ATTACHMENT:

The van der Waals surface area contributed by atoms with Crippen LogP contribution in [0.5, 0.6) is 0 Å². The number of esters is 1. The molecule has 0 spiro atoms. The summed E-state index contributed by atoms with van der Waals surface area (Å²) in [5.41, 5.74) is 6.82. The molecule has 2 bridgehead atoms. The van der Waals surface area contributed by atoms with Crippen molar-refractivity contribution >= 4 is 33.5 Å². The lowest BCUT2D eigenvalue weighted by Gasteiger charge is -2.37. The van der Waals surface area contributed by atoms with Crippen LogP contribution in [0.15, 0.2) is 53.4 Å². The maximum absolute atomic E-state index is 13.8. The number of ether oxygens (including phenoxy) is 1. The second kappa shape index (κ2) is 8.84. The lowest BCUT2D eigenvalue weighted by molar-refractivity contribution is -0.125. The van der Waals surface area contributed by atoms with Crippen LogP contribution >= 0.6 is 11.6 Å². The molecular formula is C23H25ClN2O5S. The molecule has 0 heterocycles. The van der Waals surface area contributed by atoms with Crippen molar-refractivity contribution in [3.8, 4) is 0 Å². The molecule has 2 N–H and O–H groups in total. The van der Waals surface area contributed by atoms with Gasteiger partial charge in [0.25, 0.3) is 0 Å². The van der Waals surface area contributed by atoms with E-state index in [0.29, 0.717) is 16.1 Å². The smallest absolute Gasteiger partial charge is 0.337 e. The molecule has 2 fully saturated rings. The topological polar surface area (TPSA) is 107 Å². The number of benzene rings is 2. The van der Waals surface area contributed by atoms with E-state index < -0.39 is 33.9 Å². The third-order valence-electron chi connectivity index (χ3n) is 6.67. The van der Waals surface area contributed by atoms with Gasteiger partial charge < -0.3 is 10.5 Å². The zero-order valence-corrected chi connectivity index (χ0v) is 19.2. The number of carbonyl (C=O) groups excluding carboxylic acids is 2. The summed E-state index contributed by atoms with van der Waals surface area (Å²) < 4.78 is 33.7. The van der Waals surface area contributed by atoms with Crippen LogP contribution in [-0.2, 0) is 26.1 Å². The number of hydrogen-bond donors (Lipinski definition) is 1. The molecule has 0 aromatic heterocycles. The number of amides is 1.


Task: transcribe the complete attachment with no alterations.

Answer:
The van der Waals surface area contributed by atoms with Crippen LogP contribution in [0.5, 0.6) is 0 Å². The number of esters is 1. The molecule has 0 spiro atoms. The summed E-state index contributed by atoms with van der Waals surface area (Å²) in [5.41, 5.74) is 6.82. The molecule has 2 bridgehead atoms. The van der Waals surface area contributed by atoms with Crippen molar-refractivity contribution >= 4 is 33.5 Å². The lowest BCUT2D eigenvalue weighted by Gasteiger charge is -2.37. The van der Waals surface area contributed by atoms with Crippen LogP contribution in [0.15, 0.2) is 53.4 Å². The maximum absolute atomic E-state index is 13.8. The number of ether oxygens (including phenoxy) is 1. The second kappa shape index (κ2) is 8.84. The lowest BCUT2D eigenvalue weighted by molar-refractivity contribution is -0.125. The van der Waals surface area contributed by atoms with Crippen LogP contribution >= 0.6 is 11.6 Å². The molecular formula is C23H25ClN2O5S. The molecule has 0 heterocycles. The van der Waals surface area contributed by atoms with Crippen molar-refractivity contribution in [3.8, 4) is 0 Å². The molecule has 2 N–H and O–H groups in total. The van der Waals surface area contributed by atoms with Gasteiger partial charge in [0.25, 0.3) is 0 Å². The van der Waals surface area contributed by atoms with E-state index in [0.29, 0.717) is 16.1 Å². The smallest absolute Gasteiger partial charge is 0.337 e. The molecule has 2 fully saturated rings. The topological polar surface area (TPSA) is 107 Å². The number of benzene rings is 2. The van der Waals surface area contributed by atoms with E-state index < -0.39 is 33.9 Å². The third-order valence-electron chi connectivity index (χ3n) is 6.67. The van der Waals surface area contributed by atoms with Gasteiger partial charge < -0.3 is 10.5 Å². The zero-order valence-corrected chi connectivity index (χ0v) is 19.2. The number of carbonyl (C=O) groups excluding carboxylic acids is 2. The summed E-state index contributed by atoms with van der Waals surface area (Å²) < 4.78 is 33.7. The van der Waals surface area contributed by atoms with Crippen LogP contribution in [-0.2, 0) is 26.1 Å². The number of hydrogen-bond donors (Lipinski definition) is 1. The molecule has 0 aromatic heterocycles. The number of amides is 1.